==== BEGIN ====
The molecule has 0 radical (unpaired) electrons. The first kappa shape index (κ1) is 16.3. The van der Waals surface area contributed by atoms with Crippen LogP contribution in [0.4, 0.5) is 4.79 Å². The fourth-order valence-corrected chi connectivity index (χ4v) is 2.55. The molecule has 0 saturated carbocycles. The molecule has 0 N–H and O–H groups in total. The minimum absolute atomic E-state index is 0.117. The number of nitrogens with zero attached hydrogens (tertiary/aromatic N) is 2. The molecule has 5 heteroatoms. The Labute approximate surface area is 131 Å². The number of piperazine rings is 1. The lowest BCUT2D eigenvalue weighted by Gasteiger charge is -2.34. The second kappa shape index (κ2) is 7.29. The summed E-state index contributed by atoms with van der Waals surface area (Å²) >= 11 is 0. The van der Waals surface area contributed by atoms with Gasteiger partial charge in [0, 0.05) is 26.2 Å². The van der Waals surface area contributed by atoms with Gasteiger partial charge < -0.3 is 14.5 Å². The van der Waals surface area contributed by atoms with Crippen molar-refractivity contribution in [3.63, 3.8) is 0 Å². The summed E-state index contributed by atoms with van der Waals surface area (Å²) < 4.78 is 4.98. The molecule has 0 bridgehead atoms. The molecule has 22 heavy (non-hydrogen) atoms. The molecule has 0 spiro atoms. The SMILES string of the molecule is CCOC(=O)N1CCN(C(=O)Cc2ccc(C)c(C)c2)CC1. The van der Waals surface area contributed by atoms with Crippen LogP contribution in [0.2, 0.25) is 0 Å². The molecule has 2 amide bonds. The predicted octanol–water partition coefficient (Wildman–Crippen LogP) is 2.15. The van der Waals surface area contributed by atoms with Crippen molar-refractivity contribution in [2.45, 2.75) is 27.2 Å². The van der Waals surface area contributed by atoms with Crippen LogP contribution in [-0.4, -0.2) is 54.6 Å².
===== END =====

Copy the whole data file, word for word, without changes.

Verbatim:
The molecule has 0 radical (unpaired) electrons. The first kappa shape index (κ1) is 16.3. The van der Waals surface area contributed by atoms with Crippen LogP contribution in [0.4, 0.5) is 4.79 Å². The fourth-order valence-corrected chi connectivity index (χ4v) is 2.55. The molecule has 0 saturated carbocycles. The molecule has 0 N–H and O–H groups in total. The minimum absolute atomic E-state index is 0.117. The number of nitrogens with zero attached hydrogens (tertiary/aromatic N) is 2. The molecule has 5 heteroatoms. The Labute approximate surface area is 131 Å². The number of piperazine rings is 1. The lowest BCUT2D eigenvalue weighted by Gasteiger charge is -2.34. The second kappa shape index (κ2) is 7.29. The summed E-state index contributed by atoms with van der Waals surface area (Å²) >= 11 is 0. The van der Waals surface area contributed by atoms with Gasteiger partial charge in [0, 0.05) is 26.2 Å². The van der Waals surface area contributed by atoms with Gasteiger partial charge < -0.3 is 14.5 Å². The van der Waals surface area contributed by atoms with Crippen molar-refractivity contribution in [3.63, 3.8) is 0 Å². The summed E-state index contributed by atoms with van der Waals surface area (Å²) < 4.78 is 4.98. The molecule has 0 bridgehead atoms. The molecule has 22 heavy (non-hydrogen) atoms. The molecule has 0 spiro atoms. The SMILES string of the molecule is CCOC(=O)N1CCN(C(=O)Cc2ccc(C)c(C)c2)CC1. The van der Waals surface area contributed by atoms with Crippen LogP contribution in [0.2, 0.25) is 0 Å². The molecule has 2 amide bonds. The predicted octanol–water partition coefficient (Wildman–Crippen LogP) is 2.15. The van der Waals surface area contributed by atoms with Crippen molar-refractivity contribution in [2.45, 2.75) is 27.2 Å². The van der Waals surface area contributed by atoms with Crippen LogP contribution in [-0.4, -0.2) is 54.6 Å².